It’s all gone Pete Tong (wrong)
Yesterday I got upset because some else got upset in a conversation via Twitter in which we discussed how two music shows have been subtitled on UK TV rather poorly recently. The two in question are X Factor (see Ian Noon’s blog) and Later with Jools Holland. Both shows are not subtitled prior to transmission because of close filming dates to its transmission date which does not allow time for the final edit to be sent to a captioner/subtitler before broadcast. Live subtitling of music for obvious reason can be a bit of a challenge – especially if the person doing it is not familiar with lyrics or is not given the chance to research them beforehand because they are not provided with the information to prepare with. This is probably why the subtitling can be out of sync, miss words or a combination of both. But here’s the thing – both programmes are repeated in the TV schedule – why oh why can we not have a bit of quality control and the live subtitling be reviewed in time for a repeat schedule and/or for the internet broadcast on itv player / BBC iplayer. Right now on BBC iplayer – listen to the latest episode of Later with Jools Holland in silence, put the subtitles on and you’d be forgiven for thinking that the Scissor Sisters had a song out called ‘Subtitles unavailable for 3 minutes’ except you wouldn’t know what the lyrics are for it:
Now I am an optimist generally speaking but after the depressing conversation about the lack of quality subtitles on the above music shows I began to wonder how many people might be narrow minded and assume that the only people who use subtitles are people who are hard of hearing or deaf (this is not true) and they won’t have any interest in music (this is definitely not true). Similarly, and perhaps even worse, is this the assumption also by broadcasters and why it seems as if it is not considered a high priority to review the quality of the subtitling output for music shows in particular? I admit that I couldn’t help but respond to a tweet recently in which someone asked why was BBC4 ‘bothering’ to subtitle a documetary on Jimi Hendrix. Why on earth not?! I did attempt to educate said person that deaf and hard of hearing people are music lovers too!
Ironically, whilst this is going on, I’m reading reports that in India subtitling music videos has helped drive an increase in literacy rates:
India’s public karaoke-for-literacy experiment is the only one of its kind in the world. Technically known as same-language subtitling, or SLS, it manages to reach 200 million viewers across 10 states every week. In the last nine years, functional literacy in areas with SLS access has more than doubled. And the subtitles have acted as a catalyst to quadruple the rate at which completely illiterate adults become proficient readers.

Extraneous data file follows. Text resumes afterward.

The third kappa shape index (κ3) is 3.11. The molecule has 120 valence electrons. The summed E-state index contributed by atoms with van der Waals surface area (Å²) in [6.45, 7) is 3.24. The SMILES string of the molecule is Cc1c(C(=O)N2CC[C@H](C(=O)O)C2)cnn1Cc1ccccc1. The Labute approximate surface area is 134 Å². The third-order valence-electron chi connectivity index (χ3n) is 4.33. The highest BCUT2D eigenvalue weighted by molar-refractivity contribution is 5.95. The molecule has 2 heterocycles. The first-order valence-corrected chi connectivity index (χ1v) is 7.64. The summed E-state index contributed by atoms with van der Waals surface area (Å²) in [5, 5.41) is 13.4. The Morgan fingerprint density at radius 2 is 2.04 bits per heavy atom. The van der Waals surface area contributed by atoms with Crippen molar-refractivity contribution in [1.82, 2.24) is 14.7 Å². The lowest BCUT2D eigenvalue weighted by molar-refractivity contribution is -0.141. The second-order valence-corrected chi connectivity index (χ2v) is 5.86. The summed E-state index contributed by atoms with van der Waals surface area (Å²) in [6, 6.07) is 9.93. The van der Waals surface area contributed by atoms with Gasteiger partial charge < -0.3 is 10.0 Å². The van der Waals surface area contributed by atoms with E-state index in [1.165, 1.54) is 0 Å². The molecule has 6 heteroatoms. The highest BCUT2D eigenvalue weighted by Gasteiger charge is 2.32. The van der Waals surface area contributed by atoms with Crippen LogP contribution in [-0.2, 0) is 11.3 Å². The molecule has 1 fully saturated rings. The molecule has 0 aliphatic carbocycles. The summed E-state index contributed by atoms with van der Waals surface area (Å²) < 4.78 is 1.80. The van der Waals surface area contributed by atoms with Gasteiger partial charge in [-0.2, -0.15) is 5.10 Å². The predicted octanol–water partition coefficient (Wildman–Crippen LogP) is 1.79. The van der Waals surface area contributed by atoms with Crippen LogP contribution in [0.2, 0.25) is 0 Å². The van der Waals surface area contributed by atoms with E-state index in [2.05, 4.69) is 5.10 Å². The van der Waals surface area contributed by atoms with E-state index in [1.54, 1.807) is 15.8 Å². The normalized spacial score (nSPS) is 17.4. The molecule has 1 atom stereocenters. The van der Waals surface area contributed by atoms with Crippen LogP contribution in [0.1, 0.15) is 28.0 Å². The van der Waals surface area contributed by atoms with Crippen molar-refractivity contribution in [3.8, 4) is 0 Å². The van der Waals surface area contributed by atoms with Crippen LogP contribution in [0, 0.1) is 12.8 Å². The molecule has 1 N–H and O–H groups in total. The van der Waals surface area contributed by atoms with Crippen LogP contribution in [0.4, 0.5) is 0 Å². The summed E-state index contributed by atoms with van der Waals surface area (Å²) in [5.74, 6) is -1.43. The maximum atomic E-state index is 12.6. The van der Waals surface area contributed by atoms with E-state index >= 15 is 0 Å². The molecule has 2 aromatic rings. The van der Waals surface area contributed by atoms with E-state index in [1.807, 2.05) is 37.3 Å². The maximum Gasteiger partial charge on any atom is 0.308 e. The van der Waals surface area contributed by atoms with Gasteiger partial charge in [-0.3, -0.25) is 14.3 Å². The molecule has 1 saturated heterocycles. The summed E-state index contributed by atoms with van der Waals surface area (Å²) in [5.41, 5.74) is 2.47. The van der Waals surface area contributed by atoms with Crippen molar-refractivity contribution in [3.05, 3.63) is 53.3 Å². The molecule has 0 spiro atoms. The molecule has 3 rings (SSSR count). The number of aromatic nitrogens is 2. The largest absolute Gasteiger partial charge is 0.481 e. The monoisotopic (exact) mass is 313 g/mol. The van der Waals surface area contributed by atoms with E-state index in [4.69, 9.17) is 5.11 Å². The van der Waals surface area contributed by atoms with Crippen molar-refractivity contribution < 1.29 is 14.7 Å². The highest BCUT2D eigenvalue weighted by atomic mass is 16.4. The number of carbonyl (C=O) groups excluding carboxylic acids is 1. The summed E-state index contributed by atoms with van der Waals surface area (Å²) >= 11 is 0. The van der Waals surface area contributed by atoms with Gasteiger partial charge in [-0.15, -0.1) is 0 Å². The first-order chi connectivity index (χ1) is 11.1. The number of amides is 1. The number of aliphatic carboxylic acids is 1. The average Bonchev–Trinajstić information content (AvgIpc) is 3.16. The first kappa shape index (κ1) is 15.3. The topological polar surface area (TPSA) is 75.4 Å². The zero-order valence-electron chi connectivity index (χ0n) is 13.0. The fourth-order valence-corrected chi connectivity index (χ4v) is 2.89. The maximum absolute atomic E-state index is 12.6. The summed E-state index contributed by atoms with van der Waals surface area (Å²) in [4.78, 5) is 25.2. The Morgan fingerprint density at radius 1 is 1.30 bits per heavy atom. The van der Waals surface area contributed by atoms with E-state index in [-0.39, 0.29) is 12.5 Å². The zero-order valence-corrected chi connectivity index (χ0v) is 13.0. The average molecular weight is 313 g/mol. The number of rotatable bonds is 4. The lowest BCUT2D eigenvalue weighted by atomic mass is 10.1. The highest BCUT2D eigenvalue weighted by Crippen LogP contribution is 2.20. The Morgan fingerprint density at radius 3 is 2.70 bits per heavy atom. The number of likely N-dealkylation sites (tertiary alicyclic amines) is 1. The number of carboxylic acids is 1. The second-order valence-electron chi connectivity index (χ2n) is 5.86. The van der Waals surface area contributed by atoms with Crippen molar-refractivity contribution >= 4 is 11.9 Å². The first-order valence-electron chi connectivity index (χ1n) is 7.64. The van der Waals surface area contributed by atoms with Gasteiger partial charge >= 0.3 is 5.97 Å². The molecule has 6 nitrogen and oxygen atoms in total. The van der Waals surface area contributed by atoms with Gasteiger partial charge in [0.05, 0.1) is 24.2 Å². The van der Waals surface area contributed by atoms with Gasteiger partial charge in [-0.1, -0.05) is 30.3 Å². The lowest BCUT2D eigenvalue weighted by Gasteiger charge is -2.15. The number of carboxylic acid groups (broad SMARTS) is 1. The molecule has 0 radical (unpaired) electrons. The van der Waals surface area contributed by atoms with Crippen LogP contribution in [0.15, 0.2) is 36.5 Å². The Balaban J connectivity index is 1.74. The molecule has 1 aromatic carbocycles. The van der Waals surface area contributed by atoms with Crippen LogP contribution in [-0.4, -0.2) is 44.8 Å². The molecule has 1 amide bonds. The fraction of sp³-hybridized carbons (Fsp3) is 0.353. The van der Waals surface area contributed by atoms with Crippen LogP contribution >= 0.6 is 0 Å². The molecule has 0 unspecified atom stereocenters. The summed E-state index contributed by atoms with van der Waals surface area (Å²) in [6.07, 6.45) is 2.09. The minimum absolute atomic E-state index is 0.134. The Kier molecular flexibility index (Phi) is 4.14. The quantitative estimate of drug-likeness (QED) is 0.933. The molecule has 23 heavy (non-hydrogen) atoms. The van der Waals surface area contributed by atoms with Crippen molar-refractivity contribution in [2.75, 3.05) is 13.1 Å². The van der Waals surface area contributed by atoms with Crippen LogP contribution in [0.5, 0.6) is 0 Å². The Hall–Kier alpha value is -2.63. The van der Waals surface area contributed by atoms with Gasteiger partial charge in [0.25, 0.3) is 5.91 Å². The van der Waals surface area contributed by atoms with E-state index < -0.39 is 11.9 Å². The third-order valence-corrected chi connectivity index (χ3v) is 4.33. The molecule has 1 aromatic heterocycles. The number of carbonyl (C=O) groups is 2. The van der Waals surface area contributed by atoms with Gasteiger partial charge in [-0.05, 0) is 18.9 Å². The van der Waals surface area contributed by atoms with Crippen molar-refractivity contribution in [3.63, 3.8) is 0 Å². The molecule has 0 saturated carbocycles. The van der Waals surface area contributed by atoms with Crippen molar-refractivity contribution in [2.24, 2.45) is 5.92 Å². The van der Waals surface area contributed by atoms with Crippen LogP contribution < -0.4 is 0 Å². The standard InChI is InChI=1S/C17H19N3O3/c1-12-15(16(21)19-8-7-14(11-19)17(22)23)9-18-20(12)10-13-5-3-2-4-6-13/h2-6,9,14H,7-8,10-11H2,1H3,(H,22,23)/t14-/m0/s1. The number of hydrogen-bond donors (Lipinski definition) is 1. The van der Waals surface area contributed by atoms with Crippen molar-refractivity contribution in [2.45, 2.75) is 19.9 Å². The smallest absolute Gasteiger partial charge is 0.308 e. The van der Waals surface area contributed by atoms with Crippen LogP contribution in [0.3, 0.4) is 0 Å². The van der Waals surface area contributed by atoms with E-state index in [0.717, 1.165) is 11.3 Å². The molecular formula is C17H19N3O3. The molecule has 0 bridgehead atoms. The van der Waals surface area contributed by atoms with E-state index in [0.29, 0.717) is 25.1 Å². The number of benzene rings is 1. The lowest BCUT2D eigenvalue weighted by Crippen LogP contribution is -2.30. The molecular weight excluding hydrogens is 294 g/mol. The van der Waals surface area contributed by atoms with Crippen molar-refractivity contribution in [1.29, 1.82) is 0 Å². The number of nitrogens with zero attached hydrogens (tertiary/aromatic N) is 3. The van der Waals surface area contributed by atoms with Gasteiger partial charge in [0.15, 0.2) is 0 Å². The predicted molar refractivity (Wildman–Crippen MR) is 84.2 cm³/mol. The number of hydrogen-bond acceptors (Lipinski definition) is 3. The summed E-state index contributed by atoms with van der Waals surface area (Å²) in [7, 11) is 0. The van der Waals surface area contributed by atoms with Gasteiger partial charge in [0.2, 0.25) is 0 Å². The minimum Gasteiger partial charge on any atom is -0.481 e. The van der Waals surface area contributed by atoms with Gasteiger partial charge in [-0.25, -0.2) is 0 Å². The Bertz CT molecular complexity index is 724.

SOURCE: New York Times
And it wasn’t always like this on UK TV. My earliest memory of discovering the joy of subtitles was in turning them on for the Thursday night BBC1 broadcast of Top Of The Pops in the 1990s (see The Author ). This was subtitled, and subtitled accurately right down to the #Oooh Ohhhh Ooooh# ‘s of the latest dance tune with albeit limited lyrics (2 Unlimited anyone? Love it!). It meant music was accessible to me in a way it could never be on the radio. It saddens me to think that a teenager now watching chart music on TV may not have the same access as I did. I am always pleased when I turn on 4Music or Viva to discover the video playing has been subtitled – it does seem a bit random but at least it is being done and is also accurate. I applaud this. Also great is to see some music video’s with in vision signing for those that use British Sign Language. If only because it has inspired this next guy Lee, who in turn inspired me (I may share that another time, not right now), to upload BSL music videos to share with the world via You Tube. He makes it look so easy (it’s not) and a heck of a lot of fun (I bet it is). Check out the speed (and accuracy according to the comments) of Black Eyed Peas – I Gotta Feelin’ :
And yes this video is also accurately subtitled (though you may have to shut down the advert to see them)
At least people online are currently putting TV to shame – which really is shame because it *is* TV that inspired Lee in the first place (see his comments on his You Tube channel about how he learned to sign). It could still be for many others if TV can be relied upon for greater accuracy and quality subtitling than the poor examples discussed.